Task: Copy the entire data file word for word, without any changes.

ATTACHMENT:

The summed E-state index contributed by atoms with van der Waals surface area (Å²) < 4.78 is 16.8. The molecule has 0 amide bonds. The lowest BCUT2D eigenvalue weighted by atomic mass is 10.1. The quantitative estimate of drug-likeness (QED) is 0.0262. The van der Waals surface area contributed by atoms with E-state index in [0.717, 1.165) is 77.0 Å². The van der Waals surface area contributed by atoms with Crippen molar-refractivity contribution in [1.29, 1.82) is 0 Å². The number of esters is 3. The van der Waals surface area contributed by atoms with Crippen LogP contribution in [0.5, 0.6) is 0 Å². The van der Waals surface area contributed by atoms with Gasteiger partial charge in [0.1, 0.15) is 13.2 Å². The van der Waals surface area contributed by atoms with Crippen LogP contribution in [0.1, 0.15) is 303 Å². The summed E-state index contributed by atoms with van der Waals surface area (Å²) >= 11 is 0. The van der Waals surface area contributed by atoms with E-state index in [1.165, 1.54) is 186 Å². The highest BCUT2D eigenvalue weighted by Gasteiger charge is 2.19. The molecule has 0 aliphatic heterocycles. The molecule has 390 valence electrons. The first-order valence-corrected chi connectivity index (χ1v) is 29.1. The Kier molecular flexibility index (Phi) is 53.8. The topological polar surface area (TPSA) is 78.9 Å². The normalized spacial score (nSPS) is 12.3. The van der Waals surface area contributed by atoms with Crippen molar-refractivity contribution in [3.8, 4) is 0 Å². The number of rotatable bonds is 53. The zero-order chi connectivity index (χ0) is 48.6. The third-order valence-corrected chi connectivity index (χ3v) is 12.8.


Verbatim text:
The summed E-state index contributed by atoms with van der Waals surface area (Å²) < 4.78 is 16.8. The molecule has 0 amide bonds. The lowest BCUT2D eigenvalue weighted by atomic mass is 10.1. The quantitative estimate of drug-likeness (QED) is 0.0262. The van der Waals surface area contributed by atoms with E-state index in [0.717, 1.165) is 77.0 Å². The van der Waals surface area contributed by atoms with Crippen molar-refractivity contribution in [1.29, 1.82) is 0 Å². The number of esters is 3. The van der Waals surface area contributed by atoms with Crippen LogP contribution in [0.5, 0.6) is 0 Å². The van der Waals surface area contributed by atoms with Gasteiger partial charge in [0.1, 0.15) is 13.2 Å². The van der Waals surface area contributed by atoms with Crippen LogP contribution in [0.1, 0.15) is 303 Å². The summed E-state index contributed by atoms with van der Waals surface area (Å²) >= 11 is 0. The van der Waals surface area contributed by atoms with E-state index in [1.165, 1.54) is 186 Å². The highest BCUT2D eigenvalue weighted by Gasteiger charge is 2.19. The molecule has 0 aliphatic heterocycles. The molecule has 390 valence electrons. The first-order valence-corrected chi connectivity index (χ1v) is 29.1. The Kier molecular flexibility index (Phi) is 53.8. The topological polar surface area (TPSA) is 78.9 Å². The normalized spacial score (nSPS) is 12.3. The van der Waals surface area contributed by atoms with Crippen molar-refractivity contribution in [3.8, 4) is 0 Å². The number of rotatable bonds is 53. The zero-order chi connectivity index (χ0) is 48.6. The third-order valence-corrected chi connectivity index (χ3v) is 12.8.